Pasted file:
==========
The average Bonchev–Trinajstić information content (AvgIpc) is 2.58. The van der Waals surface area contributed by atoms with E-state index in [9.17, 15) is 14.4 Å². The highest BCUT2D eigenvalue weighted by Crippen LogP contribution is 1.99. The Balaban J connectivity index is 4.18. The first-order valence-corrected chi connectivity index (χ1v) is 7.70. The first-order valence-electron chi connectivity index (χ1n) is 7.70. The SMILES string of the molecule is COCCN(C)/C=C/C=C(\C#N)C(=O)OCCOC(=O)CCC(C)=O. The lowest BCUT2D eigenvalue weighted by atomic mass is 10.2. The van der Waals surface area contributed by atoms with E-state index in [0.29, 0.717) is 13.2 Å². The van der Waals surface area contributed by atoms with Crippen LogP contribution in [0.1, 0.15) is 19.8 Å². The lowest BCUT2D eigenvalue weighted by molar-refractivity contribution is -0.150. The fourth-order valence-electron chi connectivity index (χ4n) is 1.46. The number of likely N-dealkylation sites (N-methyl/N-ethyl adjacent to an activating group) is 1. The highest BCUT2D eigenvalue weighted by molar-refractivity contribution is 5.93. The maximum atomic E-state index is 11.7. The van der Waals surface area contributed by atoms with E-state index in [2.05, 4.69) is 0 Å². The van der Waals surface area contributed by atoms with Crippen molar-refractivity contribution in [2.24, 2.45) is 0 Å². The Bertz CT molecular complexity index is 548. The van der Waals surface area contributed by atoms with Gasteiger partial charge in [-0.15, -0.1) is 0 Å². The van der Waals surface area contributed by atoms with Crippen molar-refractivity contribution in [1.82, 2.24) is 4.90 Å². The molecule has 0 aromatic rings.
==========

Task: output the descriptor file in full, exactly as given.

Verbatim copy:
The average Bonchev–Trinajstić information content (AvgIpc) is 2.58. The van der Waals surface area contributed by atoms with E-state index in [9.17, 15) is 14.4 Å². The highest BCUT2D eigenvalue weighted by Crippen LogP contribution is 1.99. The Balaban J connectivity index is 4.18. The first-order valence-corrected chi connectivity index (χ1v) is 7.70. The first-order valence-electron chi connectivity index (χ1n) is 7.70. The SMILES string of the molecule is COCCN(C)/C=C/C=C(\C#N)C(=O)OCCOC(=O)CCC(C)=O. The lowest BCUT2D eigenvalue weighted by atomic mass is 10.2. The van der Waals surface area contributed by atoms with E-state index in [0.29, 0.717) is 13.2 Å². The van der Waals surface area contributed by atoms with Crippen LogP contribution in [0.1, 0.15) is 19.8 Å². The lowest BCUT2D eigenvalue weighted by molar-refractivity contribution is -0.150. The fourth-order valence-electron chi connectivity index (χ4n) is 1.46. The number of likely N-dealkylation sites (N-methyl/N-ethyl adjacent to an activating group) is 1. The highest BCUT2D eigenvalue weighted by molar-refractivity contribution is 5.93. The maximum atomic E-state index is 11.7. The van der Waals surface area contributed by atoms with E-state index in [2.05, 4.69) is 0 Å². The van der Waals surface area contributed by atoms with Crippen molar-refractivity contribution in [2.24, 2.45) is 0 Å². The Bertz CT molecular complexity index is 548. The van der Waals surface area contributed by atoms with Gasteiger partial charge in [-0.15, -0.1) is 0 Å². The van der Waals surface area contributed by atoms with Crippen molar-refractivity contribution in [1.82, 2.24) is 4.90 Å². The molecule has 0 aromatic rings.